Saint John (surnamed Mansur, later called Chrysorroas, "the Golden Stream" for his writing) was born in Damascus, Syria, late in the 7th century. (This was soon after the Umayyad dynasty took control of the region from the Eastern Roman Empire.) His parents were wealthy and pious Christians, and his father Sergius served the Caliph of Damascus. John was educated in philosophy, and his enlightenment impressed the Caliph.
Saint John defended the Holy Icons against the persecutions of Emperor Leo the Isaurian. As John was beyond his power, Leo forged a letter from John inviting Leo to attack Damascus. The Caliph was enraged and severed John's right hand, which was restored by the Theotokos. At this miracle, the Caliph restored John as his advisor.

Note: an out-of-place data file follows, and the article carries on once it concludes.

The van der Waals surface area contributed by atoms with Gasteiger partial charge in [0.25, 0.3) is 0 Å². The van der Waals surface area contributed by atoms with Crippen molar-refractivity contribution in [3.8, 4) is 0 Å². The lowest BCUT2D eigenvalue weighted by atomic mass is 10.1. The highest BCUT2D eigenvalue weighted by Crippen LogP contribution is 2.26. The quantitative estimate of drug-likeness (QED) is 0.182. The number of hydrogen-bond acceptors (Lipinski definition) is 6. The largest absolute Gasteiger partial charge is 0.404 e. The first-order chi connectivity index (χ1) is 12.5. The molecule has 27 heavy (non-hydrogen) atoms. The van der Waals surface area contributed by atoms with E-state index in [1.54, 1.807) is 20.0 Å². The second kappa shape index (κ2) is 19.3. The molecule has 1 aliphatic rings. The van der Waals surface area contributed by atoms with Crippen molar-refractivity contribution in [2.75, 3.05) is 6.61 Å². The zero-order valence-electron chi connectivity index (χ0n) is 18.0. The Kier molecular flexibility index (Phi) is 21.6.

The Saint wished to enter the monastic life, however, and after much pleading obtained the Caliph's permission. Saint John entered the Monastery of Saint Sabbas, where he concealed his worldly position. Later, at the insistence of the Theotokos, he began to write theological treatises and compose hymns.
He continued to defend the holy icons during the waves of iconoclasm, and was one of the first Christian theologians to refute the teachings of Islam. He was a prolific hymnographer, composing countless hymns which continue to be used in the Church today. He reposed in peace in 760, at the age of 84. His feast is celebrated on December 4.